The Wars Among the Paines is a thought-provoking novel about the lasting consequences of war on societies, families, and individuals.

In John M. Millar’s introspective and philosophical novel The Wars Among the Paines, a Vietnam veteran compares his military service against the illustrious service of his uncles, grandfathers, and ancestors, all from a legendary family, the Paines.

This historical novel encompasses a complex family history in an experimental way, through letters sent between characters, journal entries, songs, and epitaphs. The text is sometimes dizzying, but always returns to its center: Robert Treate Paine II, a decorated Vietnam veteran from a well-known family. Robert’s experiences are shared in time with his consideration of his family history, especially that of fellow veterans from World War I, World War II, and Korea. Robert learns that the trauma of war never ends; for the Paines, who have served in every American conflict since the eighteenth century, its pain runs deep.

In Pennsylvania, the Paines are known as heroic, steadfast, and brave; under Robert’s eye, their genealogy is taken apart piece by piece, working up to a dissection of his own service in Vietnam and the darkness of that conflict, including the veritable US civil war between the establishment and the New Left and internal conflicts experienced by veterans. The characters surrounding Robert are dynamic; they wrestle with their own concerns, issues, and experiences with life before, during, and after wars.k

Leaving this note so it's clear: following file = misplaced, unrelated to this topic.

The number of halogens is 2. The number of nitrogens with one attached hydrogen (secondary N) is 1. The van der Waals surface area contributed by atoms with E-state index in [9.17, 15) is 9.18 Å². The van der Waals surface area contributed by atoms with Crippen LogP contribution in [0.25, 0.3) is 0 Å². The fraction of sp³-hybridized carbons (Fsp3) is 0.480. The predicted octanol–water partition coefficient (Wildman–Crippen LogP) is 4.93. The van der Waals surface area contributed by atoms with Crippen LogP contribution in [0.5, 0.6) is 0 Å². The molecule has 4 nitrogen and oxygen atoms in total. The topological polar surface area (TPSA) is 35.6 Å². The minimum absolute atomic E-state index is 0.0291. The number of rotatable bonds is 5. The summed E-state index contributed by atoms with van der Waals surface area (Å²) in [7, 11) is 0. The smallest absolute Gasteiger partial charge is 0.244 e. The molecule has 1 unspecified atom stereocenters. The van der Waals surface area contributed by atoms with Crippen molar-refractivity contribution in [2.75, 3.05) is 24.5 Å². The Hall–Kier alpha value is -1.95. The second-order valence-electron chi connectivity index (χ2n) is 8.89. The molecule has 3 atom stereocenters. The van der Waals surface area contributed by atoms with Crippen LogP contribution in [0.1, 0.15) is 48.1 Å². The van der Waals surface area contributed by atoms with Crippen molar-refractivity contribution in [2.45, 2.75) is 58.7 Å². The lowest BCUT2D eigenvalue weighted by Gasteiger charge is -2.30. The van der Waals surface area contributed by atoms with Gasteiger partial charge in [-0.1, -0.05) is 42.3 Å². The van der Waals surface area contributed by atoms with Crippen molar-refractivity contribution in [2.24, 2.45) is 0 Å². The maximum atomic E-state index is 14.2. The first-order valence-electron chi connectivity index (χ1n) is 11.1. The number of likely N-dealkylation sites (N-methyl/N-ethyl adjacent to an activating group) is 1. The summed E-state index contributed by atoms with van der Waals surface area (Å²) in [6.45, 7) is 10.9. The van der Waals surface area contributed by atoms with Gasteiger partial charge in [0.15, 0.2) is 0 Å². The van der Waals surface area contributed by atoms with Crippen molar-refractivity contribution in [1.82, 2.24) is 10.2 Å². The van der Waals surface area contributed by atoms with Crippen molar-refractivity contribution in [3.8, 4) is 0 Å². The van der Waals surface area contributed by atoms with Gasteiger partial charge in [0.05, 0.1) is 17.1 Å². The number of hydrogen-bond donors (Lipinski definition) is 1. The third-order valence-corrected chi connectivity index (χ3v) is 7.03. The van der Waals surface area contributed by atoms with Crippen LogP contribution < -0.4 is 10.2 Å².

More about its character study of Robert than anything else, the novel is reflective. Robert spends most of its pages speaking to himself and about himself. He is an intelligent, meticulous, and obsessive narrator, if some of his ruminations are excessive and circular, particularly when it comes to how Vietnam changed his family and his relationships. Though they contribute to the book’s mission of detailing the lasting impacts of conflicts, Robert’s digressions—he thinks about old high school friends and far-flung siblings—don’t always result in momentum. Action plays a minor role, despite the book’s focus on war and its attendant horrors.

The novel ends with continued contemplations of the effects of war on Robert and his family, asking whether US involvement in Vietnam was worth it, and indeed whether warfare is ever worth it. Some answers are suggested, but more important are Robert’s general musings about life, America, and the ways in which family and honor intersect to impact entire societies.

The Wars Among the Paines is a thought-provoking novel about the lasting consequences of war on societies, families, and individuals.

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